10 super-cool Linux hacks you did not know about -1

1. Run top in batch mode

 time delay and the number of iterations can be configured, giving you the ability to dictate the data collection as you see fit. Here's an example:
top -b -d 10 -n 3 >> top-file
We have top running in batch mode (-b). It's going to refresh every 10 seconds, as specified by the delay (-d) flag, for a total count of 3 iterations (-n).

2. Write to more than one file at once with tee

 In general, with static data, this is not a problem. You simply repeat the write operation. With dynamic data, again, this is not that much of a problem. You capture the output into a temporary variable and then write it to a number of files. But there's an easier and faster way of doing it, without redirection and repetitive write operations. The answer: tee.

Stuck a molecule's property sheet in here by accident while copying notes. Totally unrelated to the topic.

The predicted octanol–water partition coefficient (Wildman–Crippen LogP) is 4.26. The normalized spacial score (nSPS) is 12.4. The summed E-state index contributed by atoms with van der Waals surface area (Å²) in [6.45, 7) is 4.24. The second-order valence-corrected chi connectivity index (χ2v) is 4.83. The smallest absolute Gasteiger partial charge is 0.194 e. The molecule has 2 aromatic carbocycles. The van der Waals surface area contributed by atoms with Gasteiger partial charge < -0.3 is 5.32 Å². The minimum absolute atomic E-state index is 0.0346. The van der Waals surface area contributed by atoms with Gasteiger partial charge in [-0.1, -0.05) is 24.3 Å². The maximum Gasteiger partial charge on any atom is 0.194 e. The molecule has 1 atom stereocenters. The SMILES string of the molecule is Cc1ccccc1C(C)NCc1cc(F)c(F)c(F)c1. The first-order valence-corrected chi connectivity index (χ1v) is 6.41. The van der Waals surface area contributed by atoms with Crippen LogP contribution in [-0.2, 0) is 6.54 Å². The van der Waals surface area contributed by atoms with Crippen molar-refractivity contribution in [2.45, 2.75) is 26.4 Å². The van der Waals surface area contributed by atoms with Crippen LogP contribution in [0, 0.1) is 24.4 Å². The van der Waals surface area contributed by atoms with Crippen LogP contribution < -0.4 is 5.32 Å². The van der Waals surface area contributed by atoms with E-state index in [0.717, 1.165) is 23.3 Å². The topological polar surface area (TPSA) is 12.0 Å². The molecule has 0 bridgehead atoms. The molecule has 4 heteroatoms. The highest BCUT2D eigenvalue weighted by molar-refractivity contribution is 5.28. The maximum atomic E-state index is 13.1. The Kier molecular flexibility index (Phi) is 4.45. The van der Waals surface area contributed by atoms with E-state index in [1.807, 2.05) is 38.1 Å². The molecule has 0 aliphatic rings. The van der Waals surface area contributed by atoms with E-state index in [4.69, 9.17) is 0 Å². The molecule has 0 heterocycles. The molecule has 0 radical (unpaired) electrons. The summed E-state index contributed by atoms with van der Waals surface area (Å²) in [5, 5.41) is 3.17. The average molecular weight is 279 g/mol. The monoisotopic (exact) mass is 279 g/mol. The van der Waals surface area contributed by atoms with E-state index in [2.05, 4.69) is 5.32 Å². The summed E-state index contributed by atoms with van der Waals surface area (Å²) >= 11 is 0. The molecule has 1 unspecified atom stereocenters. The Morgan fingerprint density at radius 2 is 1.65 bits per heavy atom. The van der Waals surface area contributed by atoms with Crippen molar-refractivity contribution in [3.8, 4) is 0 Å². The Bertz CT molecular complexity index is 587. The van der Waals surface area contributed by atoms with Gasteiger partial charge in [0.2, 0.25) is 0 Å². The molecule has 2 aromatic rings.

tee is a very useful utility that duplicates pipe content. Now, what makes tee really useful is that it can append data to existing files, making it ideal for writing periodic log information to multiple files at once.
Here's a great example:
ps | tee file1 file2 file3 

3. Unleash the accounting power with pacct

Did you know that you can log the completion of every single process running on your machine? You may even want to do this, for security, statistical purposes, load optimization, or any other administrative reason you may think of. By default, process accounting (pacct) may not be activated on your machine. You might have to start it:
/usr/sbin/accton /var/account/pacct
Once this is done, every single process will be logged. You can find the logs under /var/account. The log itself is in binary form, so you will have to use a dumping utility to convert it to human-readable form. To this end, you use the dump-acct utility.
dump-acct pacct 

4. Dump utmp and wtmp logs

Like pacct, you can also dump the contents of the utmp and wtmp files. Both these files provide login records for the host. This information may be critical, especially if applications rely on the proper output of these files to function.
dump-utmp /var/log/wtmp  


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